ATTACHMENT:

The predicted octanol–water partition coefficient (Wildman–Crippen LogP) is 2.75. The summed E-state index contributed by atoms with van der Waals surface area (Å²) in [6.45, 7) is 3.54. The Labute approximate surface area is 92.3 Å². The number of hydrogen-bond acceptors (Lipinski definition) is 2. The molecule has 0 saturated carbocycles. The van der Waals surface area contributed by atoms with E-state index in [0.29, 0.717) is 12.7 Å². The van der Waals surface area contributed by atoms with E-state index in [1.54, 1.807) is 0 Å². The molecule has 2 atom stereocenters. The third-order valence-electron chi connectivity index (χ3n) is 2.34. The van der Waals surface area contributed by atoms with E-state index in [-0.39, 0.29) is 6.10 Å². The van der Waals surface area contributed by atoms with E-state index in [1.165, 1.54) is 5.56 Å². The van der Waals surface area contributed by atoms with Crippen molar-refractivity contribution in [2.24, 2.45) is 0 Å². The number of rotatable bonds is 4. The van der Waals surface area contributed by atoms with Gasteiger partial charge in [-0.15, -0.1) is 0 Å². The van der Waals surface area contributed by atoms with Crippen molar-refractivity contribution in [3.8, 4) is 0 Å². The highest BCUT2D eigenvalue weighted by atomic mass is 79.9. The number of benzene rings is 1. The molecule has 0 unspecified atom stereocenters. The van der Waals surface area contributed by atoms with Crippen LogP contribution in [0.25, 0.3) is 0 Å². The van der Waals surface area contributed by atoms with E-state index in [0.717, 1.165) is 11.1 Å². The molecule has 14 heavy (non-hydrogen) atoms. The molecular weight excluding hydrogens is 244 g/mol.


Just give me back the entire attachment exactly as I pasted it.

The predicted octanol–water partition coefficient (Wildman–Crippen LogP) is 2.75. The summed E-state index contributed by atoms with van der Waals surface area (Å²) in [6.45, 7) is 3.54. The Labute approximate surface area is 92.3 Å². The number of hydrogen-bond acceptors (Lipinski definition) is 2. The molecule has 0 saturated carbocycles. The van der Waals surface area contributed by atoms with E-state index in [0.29, 0.717) is 12.7 Å². The van der Waals surface area contributed by atoms with E-state index in [1.54, 1.807) is 0 Å². The molecule has 2 atom stereocenters. The third-order valence-electron chi connectivity index (χ3n) is 2.34. The van der Waals surface area contributed by atoms with E-state index in [-0.39, 0.29) is 6.10 Å². The van der Waals surface area contributed by atoms with E-state index in [1.165, 1.54) is 5.56 Å². The van der Waals surface area contributed by atoms with Crippen molar-refractivity contribution in [2.24, 2.45) is 0 Å². The number of rotatable bonds is 4. The van der Waals surface area contributed by atoms with Gasteiger partial charge in [-0.15, -0.1) is 0 Å². The van der Waals surface area contributed by atoms with Crippen molar-refractivity contribution in [3.8, 4) is 0 Å². The highest BCUT2D eigenvalue weighted by atomic mass is 79.9. The number of benzene rings is 1. The molecule has 0 unspecified atom stereocenters. The van der Waals surface area contributed by atoms with Crippen LogP contribution in [0.25, 0.3) is 0 Å². The van der Waals surface area contributed by atoms with E-state index in [0.717, 1.165) is 11.1 Å². The molecule has 14 heavy (non-hydrogen) atoms. The molecular weight excluding hydrogens is 244 g/mol.